How many inputs/outputs you have also matters. If you only ever plan on having two mics plugged in, you don’t need an interface with a multitude of inputs/outputs. If you want to hook up more processors to the interface, you’ll need enough line-level inputs/outputs for that.
A great rule of them when buying an interface and choosing your input/output configuration is to think of where you want to go with your recordings. If your goal is to have a professional set up with multiple processors, you should go ahead and get more input/outputs. If you only ever want to plug in a couple of mics, don’t spend more money on more input/outputs.
Preamp or Not?
Some interfaces do come with preamps installed inside them, and this can be a great option for you if you’re starting out and not looking to fill a bunch of space with equipment. Any input/outputs that are mic-level or instrument-level usually have preamps installed to make the interface able to pick up the signals from the mic or instrument.
These days for a reasonable price, you can get a very high-quality audio interface with a great preamp installed. There are some great options out there that combine preamps and interfaces.
However, this doesn’t change the fact that the preamp’s location is not ideal. If you have the space and the money and want a professional quality product, you should go ahead and get them separate but this might be something to consider later in your recording journey.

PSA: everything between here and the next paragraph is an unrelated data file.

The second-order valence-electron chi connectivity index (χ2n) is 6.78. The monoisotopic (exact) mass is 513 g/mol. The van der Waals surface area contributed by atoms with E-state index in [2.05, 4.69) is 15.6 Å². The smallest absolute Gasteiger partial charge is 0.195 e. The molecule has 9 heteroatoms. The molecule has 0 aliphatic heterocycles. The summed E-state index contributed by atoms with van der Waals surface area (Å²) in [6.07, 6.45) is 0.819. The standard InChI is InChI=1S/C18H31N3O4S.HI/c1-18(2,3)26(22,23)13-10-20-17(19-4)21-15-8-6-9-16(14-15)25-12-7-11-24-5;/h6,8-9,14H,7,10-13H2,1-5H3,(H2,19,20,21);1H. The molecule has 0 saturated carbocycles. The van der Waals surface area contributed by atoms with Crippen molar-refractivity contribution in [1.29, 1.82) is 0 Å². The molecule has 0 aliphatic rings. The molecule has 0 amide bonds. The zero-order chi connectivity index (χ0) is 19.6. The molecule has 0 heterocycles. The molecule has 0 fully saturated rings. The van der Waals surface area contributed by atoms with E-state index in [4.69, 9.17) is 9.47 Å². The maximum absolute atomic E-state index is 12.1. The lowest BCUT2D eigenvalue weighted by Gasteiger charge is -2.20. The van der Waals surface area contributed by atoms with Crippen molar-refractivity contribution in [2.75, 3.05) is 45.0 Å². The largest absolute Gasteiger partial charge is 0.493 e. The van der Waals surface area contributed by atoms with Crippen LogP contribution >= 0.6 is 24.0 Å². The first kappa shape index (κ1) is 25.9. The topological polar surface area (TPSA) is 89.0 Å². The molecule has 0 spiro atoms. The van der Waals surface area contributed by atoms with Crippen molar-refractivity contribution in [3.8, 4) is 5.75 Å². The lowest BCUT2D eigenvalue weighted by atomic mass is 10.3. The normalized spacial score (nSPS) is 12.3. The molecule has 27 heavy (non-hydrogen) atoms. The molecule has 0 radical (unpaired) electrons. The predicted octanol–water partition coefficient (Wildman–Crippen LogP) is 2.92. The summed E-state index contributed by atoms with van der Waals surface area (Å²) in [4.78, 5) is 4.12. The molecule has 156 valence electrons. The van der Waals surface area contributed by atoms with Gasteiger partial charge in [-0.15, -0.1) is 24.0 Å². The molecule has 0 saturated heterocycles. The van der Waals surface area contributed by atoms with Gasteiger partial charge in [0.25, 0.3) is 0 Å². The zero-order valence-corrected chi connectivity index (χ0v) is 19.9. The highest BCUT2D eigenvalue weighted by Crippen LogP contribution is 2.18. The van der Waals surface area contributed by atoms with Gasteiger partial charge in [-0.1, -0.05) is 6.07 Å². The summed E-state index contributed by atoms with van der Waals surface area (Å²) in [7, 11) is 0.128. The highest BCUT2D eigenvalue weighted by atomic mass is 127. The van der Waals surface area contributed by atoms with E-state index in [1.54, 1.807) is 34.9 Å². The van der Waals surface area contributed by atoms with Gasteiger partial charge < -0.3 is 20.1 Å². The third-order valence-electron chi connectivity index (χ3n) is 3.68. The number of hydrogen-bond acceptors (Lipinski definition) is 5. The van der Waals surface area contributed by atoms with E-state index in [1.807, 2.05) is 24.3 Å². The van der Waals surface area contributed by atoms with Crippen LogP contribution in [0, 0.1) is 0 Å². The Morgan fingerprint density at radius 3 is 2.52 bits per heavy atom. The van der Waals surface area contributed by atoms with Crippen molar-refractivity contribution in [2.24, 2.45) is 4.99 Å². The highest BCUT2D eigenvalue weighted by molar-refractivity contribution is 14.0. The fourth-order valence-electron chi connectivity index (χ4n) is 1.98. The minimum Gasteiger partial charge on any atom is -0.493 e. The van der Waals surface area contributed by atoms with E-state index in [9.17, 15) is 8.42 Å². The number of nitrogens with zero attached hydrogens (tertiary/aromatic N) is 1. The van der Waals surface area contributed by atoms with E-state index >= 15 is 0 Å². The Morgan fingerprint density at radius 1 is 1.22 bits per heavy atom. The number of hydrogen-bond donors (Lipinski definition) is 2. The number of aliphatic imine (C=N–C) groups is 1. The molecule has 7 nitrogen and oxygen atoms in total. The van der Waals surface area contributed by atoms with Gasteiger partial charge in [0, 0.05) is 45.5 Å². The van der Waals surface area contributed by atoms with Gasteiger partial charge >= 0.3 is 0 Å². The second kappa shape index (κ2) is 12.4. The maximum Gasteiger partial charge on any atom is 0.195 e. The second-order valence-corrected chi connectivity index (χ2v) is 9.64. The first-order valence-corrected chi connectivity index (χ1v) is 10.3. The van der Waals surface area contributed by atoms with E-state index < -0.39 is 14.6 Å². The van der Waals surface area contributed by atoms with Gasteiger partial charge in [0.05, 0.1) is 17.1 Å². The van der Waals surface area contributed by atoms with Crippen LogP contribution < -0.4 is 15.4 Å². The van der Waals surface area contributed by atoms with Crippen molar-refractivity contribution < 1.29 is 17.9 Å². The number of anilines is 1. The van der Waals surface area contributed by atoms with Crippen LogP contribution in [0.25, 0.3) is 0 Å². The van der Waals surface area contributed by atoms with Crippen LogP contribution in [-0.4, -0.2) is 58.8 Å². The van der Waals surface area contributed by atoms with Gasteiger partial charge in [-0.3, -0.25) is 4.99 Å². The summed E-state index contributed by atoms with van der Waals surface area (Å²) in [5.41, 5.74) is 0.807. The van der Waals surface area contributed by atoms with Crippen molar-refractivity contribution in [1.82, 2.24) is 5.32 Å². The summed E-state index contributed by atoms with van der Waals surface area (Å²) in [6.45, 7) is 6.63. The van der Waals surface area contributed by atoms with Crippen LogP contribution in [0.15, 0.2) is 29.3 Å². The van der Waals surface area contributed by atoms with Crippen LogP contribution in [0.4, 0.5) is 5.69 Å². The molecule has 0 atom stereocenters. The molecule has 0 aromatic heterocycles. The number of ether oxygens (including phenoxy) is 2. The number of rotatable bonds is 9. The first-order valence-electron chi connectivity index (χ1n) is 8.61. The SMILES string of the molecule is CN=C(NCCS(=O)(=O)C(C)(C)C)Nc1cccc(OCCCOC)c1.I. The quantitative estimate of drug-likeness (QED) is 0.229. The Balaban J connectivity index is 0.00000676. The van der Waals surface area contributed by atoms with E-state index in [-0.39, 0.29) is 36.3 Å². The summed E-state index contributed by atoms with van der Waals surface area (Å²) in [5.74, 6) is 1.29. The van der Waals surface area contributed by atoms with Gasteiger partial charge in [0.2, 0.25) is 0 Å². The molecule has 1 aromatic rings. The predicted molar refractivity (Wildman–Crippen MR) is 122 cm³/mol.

What Else Is an Audio Interface?
USB microphones are technically audio interfaces. They’re microphones with an audio interface installed, so you can skip the more technical pieces of equipment and still get a better recording than just with your computer, tablet, or phone.
You can buy a multitude of other interfaces like the USB microphone. A XLR-USB cable can connect a microphone directly to your computer. Guitar-USB adaptors can make it so whatever you play on your guitar goes directly to your phone.
Even sound cards are a type of interface. These are the cards that come installed on your computer, tablet, and phone that allow you to play music. If you aren’t sure if you need an audio interface yet, but you want better audio, you may want to try a better-quality sound card.
Other Preamp vs. Audio Interface Questions
There are a few other questions that roughly fit into this question, but get more specific. Let’s see if we can answer a few of those for you.
What Vocabulary Words Do You Need to Know?
Just like with other pieces of equipment, there’s a whole group of words that have a special meaning when related to audio interfaces. You’ll want to brush up on them before purchasing anything.
- Latency is the lag between the actual sound and the playback in your headphones or speakers. This is similar to when the sound track to a television show or movie is off from the image reel, and you can hear everything a moment after it happens.